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If You Had Come

by Wesley McNair


If you had come into that room
after her stroke to find
my mother-in-law Sue Reed
and me, our heads bent
toward each other, making faces

so her face would remember
what it had forgot
of the expressions for surprise
and dismay, or if
you had come in the moment

when I tried to teach her lips
by forming small lips
and making them breathe,
first to the left, then
to the right of my nose

until she began to laugh,
and laugh because she couldn’t
on one side, and both
of us laughed, you might
have imagined what we did

had less to do with instruction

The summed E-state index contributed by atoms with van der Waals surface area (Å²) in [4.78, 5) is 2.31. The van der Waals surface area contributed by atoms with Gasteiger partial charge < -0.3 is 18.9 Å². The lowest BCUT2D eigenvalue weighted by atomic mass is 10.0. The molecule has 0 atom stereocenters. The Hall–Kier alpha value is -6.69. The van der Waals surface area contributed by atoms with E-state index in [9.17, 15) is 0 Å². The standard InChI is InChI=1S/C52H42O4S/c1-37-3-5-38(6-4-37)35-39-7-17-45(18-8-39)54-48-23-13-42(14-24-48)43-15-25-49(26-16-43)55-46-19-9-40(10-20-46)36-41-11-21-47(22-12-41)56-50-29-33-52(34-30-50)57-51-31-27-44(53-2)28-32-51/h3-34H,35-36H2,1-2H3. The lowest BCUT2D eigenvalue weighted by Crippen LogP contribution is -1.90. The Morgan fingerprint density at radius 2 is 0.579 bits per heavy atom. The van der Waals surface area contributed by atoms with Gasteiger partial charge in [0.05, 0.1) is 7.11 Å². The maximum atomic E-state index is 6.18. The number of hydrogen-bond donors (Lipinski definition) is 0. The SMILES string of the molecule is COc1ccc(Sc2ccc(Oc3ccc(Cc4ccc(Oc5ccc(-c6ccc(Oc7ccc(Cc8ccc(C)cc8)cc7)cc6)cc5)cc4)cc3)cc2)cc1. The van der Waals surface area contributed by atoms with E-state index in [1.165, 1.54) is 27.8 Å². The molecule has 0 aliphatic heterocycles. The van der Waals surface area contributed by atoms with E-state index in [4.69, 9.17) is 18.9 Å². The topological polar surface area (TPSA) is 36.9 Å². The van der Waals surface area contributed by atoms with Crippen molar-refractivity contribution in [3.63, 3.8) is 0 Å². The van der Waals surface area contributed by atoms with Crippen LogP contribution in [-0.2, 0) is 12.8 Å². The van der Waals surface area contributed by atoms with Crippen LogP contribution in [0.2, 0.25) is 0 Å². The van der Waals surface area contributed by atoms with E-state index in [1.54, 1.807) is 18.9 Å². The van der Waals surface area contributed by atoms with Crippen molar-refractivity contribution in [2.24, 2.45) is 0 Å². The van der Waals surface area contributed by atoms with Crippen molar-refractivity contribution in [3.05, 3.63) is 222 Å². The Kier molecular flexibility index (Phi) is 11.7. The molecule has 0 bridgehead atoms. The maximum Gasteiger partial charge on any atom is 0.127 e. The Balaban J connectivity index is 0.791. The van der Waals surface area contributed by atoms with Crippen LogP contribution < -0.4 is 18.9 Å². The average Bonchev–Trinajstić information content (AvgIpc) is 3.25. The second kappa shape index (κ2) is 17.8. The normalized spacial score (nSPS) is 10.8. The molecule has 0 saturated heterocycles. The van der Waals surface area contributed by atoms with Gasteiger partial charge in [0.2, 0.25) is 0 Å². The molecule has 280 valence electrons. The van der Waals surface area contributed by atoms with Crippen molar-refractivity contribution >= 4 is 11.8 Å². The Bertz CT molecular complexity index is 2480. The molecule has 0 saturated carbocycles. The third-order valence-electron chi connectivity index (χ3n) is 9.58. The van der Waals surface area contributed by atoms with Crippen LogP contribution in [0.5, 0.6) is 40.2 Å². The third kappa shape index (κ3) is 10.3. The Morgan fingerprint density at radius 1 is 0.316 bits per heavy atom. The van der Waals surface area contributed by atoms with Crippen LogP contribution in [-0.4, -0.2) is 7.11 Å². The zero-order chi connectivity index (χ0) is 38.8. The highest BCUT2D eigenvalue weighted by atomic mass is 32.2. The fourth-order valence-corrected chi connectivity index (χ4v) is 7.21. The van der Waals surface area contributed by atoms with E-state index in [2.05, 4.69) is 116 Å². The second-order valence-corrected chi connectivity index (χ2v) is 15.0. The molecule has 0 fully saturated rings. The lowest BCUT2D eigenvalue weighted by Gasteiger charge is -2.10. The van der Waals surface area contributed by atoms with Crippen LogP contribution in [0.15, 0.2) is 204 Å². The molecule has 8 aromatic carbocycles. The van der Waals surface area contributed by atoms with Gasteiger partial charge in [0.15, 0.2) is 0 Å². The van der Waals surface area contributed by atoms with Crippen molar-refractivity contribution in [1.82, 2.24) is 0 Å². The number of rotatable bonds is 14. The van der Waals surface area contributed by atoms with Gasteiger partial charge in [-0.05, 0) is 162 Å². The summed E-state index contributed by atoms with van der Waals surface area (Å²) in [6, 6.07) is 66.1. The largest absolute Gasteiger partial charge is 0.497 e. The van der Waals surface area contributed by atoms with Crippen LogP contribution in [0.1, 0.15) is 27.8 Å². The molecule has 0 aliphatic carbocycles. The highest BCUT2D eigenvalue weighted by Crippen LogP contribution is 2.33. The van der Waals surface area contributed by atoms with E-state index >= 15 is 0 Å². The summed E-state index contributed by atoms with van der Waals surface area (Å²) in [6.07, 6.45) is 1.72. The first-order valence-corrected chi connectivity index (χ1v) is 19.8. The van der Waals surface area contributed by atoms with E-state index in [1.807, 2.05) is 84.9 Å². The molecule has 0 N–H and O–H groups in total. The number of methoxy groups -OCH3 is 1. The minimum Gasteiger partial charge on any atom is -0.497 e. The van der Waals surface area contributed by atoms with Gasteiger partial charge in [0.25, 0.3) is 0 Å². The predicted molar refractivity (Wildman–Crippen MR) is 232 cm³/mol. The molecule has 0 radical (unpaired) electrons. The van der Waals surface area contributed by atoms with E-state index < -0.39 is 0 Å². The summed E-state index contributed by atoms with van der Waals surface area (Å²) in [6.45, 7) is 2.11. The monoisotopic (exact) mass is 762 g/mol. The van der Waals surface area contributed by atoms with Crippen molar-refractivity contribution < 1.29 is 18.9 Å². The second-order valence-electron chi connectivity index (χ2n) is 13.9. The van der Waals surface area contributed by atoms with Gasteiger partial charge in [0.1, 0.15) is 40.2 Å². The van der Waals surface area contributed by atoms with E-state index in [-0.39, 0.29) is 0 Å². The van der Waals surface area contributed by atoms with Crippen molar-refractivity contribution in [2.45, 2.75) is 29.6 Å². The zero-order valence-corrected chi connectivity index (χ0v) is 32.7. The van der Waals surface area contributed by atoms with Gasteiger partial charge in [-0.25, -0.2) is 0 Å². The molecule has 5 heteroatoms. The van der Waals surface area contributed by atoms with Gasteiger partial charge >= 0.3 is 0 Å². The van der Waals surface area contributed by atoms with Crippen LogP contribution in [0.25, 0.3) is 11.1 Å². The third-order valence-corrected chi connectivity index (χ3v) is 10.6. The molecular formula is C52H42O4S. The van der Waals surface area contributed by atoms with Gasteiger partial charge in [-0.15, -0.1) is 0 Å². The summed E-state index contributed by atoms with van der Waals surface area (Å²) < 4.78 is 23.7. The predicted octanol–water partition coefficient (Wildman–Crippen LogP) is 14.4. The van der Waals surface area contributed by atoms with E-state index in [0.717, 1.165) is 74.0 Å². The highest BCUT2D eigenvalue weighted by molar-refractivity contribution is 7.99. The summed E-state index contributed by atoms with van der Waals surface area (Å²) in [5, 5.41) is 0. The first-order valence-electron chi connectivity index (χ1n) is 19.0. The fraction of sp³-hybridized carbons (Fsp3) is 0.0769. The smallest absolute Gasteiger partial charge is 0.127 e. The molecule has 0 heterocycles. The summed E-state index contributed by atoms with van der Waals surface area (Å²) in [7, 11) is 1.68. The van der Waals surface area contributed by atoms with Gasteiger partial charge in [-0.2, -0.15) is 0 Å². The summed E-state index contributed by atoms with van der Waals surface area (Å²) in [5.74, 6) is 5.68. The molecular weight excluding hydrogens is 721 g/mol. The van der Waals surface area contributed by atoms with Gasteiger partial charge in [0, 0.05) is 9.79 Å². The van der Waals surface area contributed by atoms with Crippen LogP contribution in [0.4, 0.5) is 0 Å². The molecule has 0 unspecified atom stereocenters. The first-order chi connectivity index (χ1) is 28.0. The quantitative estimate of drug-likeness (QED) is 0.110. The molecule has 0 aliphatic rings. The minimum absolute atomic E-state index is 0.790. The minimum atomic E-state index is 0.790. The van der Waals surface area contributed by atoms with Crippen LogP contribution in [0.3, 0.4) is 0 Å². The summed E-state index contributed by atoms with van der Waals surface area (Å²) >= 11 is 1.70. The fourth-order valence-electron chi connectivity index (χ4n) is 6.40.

or sorrow than the antics
of lovers, she giving me
her hand then, I taking it
in mine to stroke it

over and over in the pleasure
of being together in the room
where you might have come
to imagine the two of us
together, just as we were.

 

Donald Hall once said of Wesley McNair that “because he is a true poet, his New England is unlimited.” Mr. McNair's most recent books are Fire (Godine, 2002) and Mapping the Heart: Reflections on Place and Poetry (Carnegie-Mellon, 2002). He directs the creative writing program at the University of Maine at Farmington. (5/03)


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